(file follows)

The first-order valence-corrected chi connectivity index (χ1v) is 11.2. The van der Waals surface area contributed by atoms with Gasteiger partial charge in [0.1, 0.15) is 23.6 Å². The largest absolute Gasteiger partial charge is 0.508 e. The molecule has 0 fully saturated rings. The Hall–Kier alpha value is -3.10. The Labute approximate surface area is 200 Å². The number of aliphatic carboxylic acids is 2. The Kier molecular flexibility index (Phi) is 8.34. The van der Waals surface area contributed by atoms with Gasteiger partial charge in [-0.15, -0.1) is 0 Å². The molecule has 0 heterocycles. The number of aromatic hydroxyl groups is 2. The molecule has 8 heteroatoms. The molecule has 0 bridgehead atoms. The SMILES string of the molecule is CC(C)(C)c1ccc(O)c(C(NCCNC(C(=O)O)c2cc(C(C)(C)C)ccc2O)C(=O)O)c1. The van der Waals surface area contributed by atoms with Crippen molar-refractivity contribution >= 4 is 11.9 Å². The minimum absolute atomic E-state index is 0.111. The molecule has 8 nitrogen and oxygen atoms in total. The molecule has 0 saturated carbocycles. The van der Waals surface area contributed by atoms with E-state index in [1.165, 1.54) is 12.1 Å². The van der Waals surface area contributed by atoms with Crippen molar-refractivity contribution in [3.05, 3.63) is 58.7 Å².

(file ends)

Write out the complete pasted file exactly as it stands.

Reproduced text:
The first-order valence-corrected chi connectivity index (χ1v) is 11.2. The van der Waals surface area contributed by atoms with Gasteiger partial charge in [0.1, 0.15) is 23.6 Å². The largest absolute Gasteiger partial charge is 0.508 e. The molecule has 0 fully saturated rings. The Hall–Kier alpha value is -3.10. The Labute approximate surface area is 200 Å². The number of aliphatic carboxylic acids is 2. The Kier molecular flexibility index (Phi) is 8.34. The van der Waals surface area contributed by atoms with Gasteiger partial charge in [-0.15, -0.1) is 0 Å². The molecule has 0 heterocycles. The number of aromatic hydroxyl groups is 2. The molecule has 8 heteroatoms. The molecule has 0 bridgehead atoms. The SMILES string of the molecule is CC(C)(C)c1ccc(O)c(C(NCCNC(C(=O)O)c2cc(C(C)(C)C)ccc2O)C(=O)O)c1. The van der Waals surface area contributed by atoms with Crippen molar-refractivity contribution >= 4 is 11.9 Å². The minimum absolute atomic E-state index is 0.111. The molecule has 8 nitrogen and oxygen atoms in total. The molecule has 0 saturated carbocycles. The van der Waals surface area contributed by atoms with E-state index in [1.165, 1.54) is 12.1 Å². The van der Waals surface area contributed by atoms with Crippen molar-refractivity contribution in [3.05, 3.63) is 58.7 Å².